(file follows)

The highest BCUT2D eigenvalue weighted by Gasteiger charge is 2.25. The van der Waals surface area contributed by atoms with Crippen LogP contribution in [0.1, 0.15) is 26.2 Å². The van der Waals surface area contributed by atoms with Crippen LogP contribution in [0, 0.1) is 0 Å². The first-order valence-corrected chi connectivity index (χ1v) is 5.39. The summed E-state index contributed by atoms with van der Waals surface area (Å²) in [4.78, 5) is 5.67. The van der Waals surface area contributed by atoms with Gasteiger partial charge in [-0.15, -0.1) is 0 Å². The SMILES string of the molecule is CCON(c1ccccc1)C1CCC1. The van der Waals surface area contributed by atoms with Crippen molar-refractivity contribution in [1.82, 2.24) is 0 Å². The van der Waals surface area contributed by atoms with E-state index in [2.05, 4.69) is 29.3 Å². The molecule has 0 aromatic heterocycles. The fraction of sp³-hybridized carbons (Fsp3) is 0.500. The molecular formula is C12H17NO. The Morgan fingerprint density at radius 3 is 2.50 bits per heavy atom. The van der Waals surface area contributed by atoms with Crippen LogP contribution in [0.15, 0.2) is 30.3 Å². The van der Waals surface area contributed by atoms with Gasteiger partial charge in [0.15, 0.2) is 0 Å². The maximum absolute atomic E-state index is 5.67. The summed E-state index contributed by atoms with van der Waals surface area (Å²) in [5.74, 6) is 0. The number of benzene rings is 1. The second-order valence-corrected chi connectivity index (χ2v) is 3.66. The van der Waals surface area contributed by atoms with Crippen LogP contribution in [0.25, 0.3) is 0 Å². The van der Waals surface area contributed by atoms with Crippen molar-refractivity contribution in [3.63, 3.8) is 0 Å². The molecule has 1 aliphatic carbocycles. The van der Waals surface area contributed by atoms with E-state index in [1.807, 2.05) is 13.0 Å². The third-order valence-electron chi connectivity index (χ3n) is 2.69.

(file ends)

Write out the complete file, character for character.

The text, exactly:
The highest BCUT2D eigenvalue weighted by Gasteiger charge is 2.25. The van der Waals surface area contributed by atoms with Crippen LogP contribution in [0.1, 0.15) is 26.2 Å². The van der Waals surface area contributed by atoms with Crippen LogP contribution in [0, 0.1) is 0 Å². The first-order valence-corrected chi connectivity index (χ1v) is 5.39. The summed E-state index contributed by atoms with van der Waals surface area (Å²) in [4.78, 5) is 5.67. The van der Waals surface area contributed by atoms with Gasteiger partial charge in [-0.15, -0.1) is 0 Å². The SMILES string of the molecule is CCON(c1ccccc1)C1CCC1. The van der Waals surface area contributed by atoms with Crippen molar-refractivity contribution in [1.82, 2.24) is 0 Å². The van der Waals surface area contributed by atoms with E-state index in [2.05, 4.69) is 29.3 Å². The molecule has 0 aromatic heterocycles. The fraction of sp³-hybridized carbons (Fsp3) is 0.500. The molecular formula is C12H17NO. The Morgan fingerprint density at radius 3 is 2.50 bits per heavy atom. The van der Waals surface area contributed by atoms with Crippen LogP contribution in [0.15, 0.2) is 30.3 Å². The van der Waals surface area contributed by atoms with Gasteiger partial charge in [0.15, 0.2) is 0 Å². The maximum absolute atomic E-state index is 5.67. The summed E-state index contributed by atoms with van der Waals surface area (Å²) in [5.74, 6) is 0. The number of benzene rings is 1. The second-order valence-corrected chi connectivity index (χ2v) is 3.66. The van der Waals surface area contributed by atoms with Crippen LogP contribution in [0.25, 0.3) is 0 Å². The van der Waals surface area contributed by atoms with Crippen molar-refractivity contribution in [3.63, 3.8) is 0 Å². The molecule has 1 aliphatic carbocycles. The van der Waals surface area contributed by atoms with E-state index in [1.807, 2.05) is 13.0 Å². The third-order valence-electron chi connectivity index (χ3n) is 2.69.